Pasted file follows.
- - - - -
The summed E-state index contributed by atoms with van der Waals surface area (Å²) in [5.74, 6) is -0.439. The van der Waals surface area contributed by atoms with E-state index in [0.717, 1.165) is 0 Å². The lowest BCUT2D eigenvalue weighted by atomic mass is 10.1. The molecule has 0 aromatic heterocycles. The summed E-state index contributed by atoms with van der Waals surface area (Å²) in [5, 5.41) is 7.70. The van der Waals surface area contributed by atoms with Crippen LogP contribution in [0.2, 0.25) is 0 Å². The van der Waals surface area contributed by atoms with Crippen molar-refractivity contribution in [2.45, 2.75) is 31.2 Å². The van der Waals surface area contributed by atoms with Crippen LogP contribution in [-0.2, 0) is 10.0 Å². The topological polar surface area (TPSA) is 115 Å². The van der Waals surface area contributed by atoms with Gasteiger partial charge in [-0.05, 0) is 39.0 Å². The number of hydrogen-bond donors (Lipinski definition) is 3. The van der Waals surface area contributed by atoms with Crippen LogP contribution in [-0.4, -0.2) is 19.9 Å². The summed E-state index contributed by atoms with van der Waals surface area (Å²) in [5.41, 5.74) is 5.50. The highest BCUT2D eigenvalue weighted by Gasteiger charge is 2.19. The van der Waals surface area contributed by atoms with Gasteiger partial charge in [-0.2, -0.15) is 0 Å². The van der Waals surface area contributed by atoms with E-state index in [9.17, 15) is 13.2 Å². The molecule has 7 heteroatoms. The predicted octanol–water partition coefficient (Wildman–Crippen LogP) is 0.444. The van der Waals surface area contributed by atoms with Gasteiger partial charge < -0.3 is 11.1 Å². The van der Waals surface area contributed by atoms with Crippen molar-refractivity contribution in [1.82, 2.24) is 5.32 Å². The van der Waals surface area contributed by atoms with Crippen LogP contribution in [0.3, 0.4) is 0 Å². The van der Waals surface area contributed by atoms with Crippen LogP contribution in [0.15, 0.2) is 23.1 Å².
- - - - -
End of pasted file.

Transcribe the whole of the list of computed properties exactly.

The summed E-state index contributed by atoms with van der Waals surface area (Å²) in [5.74, 6) is -0.439. The van der Waals surface area contributed by atoms with E-state index in [0.717, 1.165) is 0 Å². The lowest BCUT2D eigenvalue weighted by atomic mass is 10.1. The molecule has 0 aromatic heterocycles. The summed E-state index contributed by atoms with van der Waals surface area (Å²) in [5, 5.41) is 7.70. The van der Waals surface area contributed by atoms with Crippen LogP contribution in [0.2, 0.25) is 0 Å². The van der Waals surface area contributed by atoms with Crippen molar-refractivity contribution in [2.45, 2.75) is 31.2 Å². The van der Waals surface area contributed by atoms with Crippen LogP contribution in [-0.2, 0) is 10.0 Å². The topological polar surface area (TPSA) is 115 Å². The van der Waals surface area contributed by atoms with Gasteiger partial charge in [-0.05, 0) is 39.0 Å². The number of hydrogen-bond donors (Lipinski definition) is 3. The van der Waals surface area contributed by atoms with Crippen LogP contribution in [-0.4, -0.2) is 19.9 Å². The summed E-state index contributed by atoms with van der Waals surface area (Å²) in [5.41, 5.74) is 5.50. The highest BCUT2D eigenvalue weighted by Gasteiger charge is 2.19. The van der Waals surface area contributed by atoms with Gasteiger partial charge in [-0.2, -0.15) is 0 Å². The van der Waals surface area contributed by atoms with E-state index in [9.17, 15) is 13.2 Å². The molecule has 7 heteroatoms. The predicted octanol–water partition coefficient (Wildman–Crippen LogP) is 0.444. The van der Waals surface area contributed by atoms with Gasteiger partial charge < -0.3 is 11.1 Å². The van der Waals surface area contributed by atoms with Crippen molar-refractivity contribution in [1.82, 2.24) is 5.32 Å². The van der Waals surface area contributed by atoms with Crippen LogP contribution in [0.3, 0.4) is 0 Å². The van der Waals surface area contributed by atoms with Crippen LogP contribution in [0.15, 0.2) is 23.1 Å².